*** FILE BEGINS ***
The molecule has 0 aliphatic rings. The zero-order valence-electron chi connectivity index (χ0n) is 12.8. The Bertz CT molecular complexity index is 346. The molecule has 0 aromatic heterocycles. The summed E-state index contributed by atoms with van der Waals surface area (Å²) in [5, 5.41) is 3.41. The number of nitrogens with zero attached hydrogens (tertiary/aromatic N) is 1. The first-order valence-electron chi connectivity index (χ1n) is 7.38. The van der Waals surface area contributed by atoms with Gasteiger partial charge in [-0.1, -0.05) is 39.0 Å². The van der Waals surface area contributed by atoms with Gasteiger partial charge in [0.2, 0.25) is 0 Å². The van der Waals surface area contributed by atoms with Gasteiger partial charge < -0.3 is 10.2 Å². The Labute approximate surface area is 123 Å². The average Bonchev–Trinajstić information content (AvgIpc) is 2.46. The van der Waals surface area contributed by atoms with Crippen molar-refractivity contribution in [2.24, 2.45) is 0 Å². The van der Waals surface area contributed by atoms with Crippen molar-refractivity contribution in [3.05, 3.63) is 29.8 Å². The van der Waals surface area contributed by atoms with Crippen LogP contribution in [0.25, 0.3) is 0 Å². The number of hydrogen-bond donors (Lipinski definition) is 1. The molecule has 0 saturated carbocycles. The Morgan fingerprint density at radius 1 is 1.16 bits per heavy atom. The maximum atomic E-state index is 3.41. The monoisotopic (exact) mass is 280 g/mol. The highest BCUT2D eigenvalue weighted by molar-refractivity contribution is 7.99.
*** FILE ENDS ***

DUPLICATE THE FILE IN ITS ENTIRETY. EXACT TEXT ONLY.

The molecule has 0 aliphatic rings. The zero-order valence-electron chi connectivity index (χ0n) is 12.8. The Bertz CT molecular complexity index is 346. The molecule has 0 aromatic heterocycles. The summed E-state index contributed by atoms with van der Waals surface area (Å²) in [5, 5.41) is 3.41. The number of nitrogens with zero attached hydrogens (tertiary/aromatic N) is 1. The first-order valence-electron chi connectivity index (χ1n) is 7.38. The van der Waals surface area contributed by atoms with Gasteiger partial charge in [-0.1, -0.05) is 39.0 Å². The van der Waals surface area contributed by atoms with Gasteiger partial charge in [0.2, 0.25) is 0 Å². The van der Waals surface area contributed by atoms with Gasteiger partial charge < -0.3 is 10.2 Å². The Labute approximate surface area is 123 Å². The average Bonchev–Trinajstić information content (AvgIpc) is 2.46. The van der Waals surface area contributed by atoms with Crippen molar-refractivity contribution in [2.24, 2.45) is 0 Å². The van der Waals surface area contributed by atoms with Crippen molar-refractivity contribution in [3.05, 3.63) is 29.8 Å². The van der Waals surface area contributed by atoms with Crippen LogP contribution in [0.25, 0.3) is 0 Å². The number of hydrogen-bond donors (Lipinski definition) is 1. The molecule has 0 saturated carbocycles. The Morgan fingerprint density at radius 1 is 1.16 bits per heavy atom. The maximum atomic E-state index is 3.41. The monoisotopic (exact) mass is 280 g/mol. The highest BCUT2D eigenvalue weighted by molar-refractivity contribution is 7.99.